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WESTERN ARMENIAN IN THE 21st CENTURY: Challenges and New Approaches

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Edited by Barlow Der Mugrdechian and Bedross Der Matossian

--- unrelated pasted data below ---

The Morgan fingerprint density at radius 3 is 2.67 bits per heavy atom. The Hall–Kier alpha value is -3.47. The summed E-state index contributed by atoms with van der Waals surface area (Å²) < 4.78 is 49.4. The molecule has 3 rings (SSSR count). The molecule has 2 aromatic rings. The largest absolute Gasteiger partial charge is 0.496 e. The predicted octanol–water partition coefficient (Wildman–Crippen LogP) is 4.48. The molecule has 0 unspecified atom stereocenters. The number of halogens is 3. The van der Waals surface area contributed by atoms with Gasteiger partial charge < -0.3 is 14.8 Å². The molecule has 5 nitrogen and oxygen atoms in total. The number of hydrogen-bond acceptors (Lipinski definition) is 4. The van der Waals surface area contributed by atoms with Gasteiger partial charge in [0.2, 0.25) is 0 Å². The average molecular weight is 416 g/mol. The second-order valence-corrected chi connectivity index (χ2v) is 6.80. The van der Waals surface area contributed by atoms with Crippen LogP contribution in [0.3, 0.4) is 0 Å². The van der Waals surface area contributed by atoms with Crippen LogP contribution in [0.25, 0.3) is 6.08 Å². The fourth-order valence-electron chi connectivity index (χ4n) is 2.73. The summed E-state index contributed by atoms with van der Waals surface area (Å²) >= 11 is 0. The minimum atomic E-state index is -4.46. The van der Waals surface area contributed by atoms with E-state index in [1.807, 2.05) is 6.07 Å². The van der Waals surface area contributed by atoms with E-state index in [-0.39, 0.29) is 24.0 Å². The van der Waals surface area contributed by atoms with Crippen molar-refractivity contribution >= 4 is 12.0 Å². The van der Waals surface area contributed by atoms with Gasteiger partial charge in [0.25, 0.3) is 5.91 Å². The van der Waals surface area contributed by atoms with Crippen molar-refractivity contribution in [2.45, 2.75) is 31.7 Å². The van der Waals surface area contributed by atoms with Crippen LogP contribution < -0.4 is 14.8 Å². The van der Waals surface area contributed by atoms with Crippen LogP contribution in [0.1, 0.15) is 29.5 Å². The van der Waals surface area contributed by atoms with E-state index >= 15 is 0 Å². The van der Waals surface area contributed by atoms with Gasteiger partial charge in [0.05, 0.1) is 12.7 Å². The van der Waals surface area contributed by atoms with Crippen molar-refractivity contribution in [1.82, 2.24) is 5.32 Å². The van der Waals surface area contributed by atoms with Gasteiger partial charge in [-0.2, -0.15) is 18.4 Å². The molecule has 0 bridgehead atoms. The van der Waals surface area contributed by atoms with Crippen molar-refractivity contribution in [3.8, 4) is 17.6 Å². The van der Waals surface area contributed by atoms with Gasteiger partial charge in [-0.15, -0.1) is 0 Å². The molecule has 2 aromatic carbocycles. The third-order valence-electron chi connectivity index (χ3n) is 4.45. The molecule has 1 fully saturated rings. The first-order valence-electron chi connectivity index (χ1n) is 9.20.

Modern Western Armenian is considered an endangered language by UNESCO. Today Western Armenian is essentially a Diaspora language which was dramatically impacted by the Armenian Genocide of 1915. The post-Genocide period has posed a great challenge to the continued vitality of this important language. For the past few years, scholars have discussed how to best teach Western Armenian and to transmit the language to future generations. This volume brings together experts in the field of Western Armenian who focus on theoretical questions as well as practical suggestions in dealing with outdated pedagogical approaches. The volume presents the latest research in the field of language acquisition, which benefits from theoretical and practical approaches in the field of teaching minority languages in a diasporic situation. This collection of essays is a striking response to the crisis of contemporary Western Armenian. It offers articles from multiple, heterogeneous perspectives, written by experts who have both theoretical and instructional experience and articulate views ranging from the importance of creating linguistic communities to the use of creative writing in language classrooms. Even the most visionary article also offers some strikingly innovative yet practical suggestion. The broader public of the Armenian diaspora and in particular its language teachers, school trustees and administrators, as well as writers, can and must learn from it. Khachig Tölölyan, Wesleyan University Western Armenian's future is one of the most frequently debated topics in contemporary discussions of the Armenian diaspora. Reaching beyond the sensationalism that often frames the discourse of language vitality, this compelling collection of essays opens up new approaches to Western Armenian instruction, training, and transmission. The result is a fabulous volume that will become an integral resource for educators, researchers, and language activists. Talar Chahinian, UC Irvine.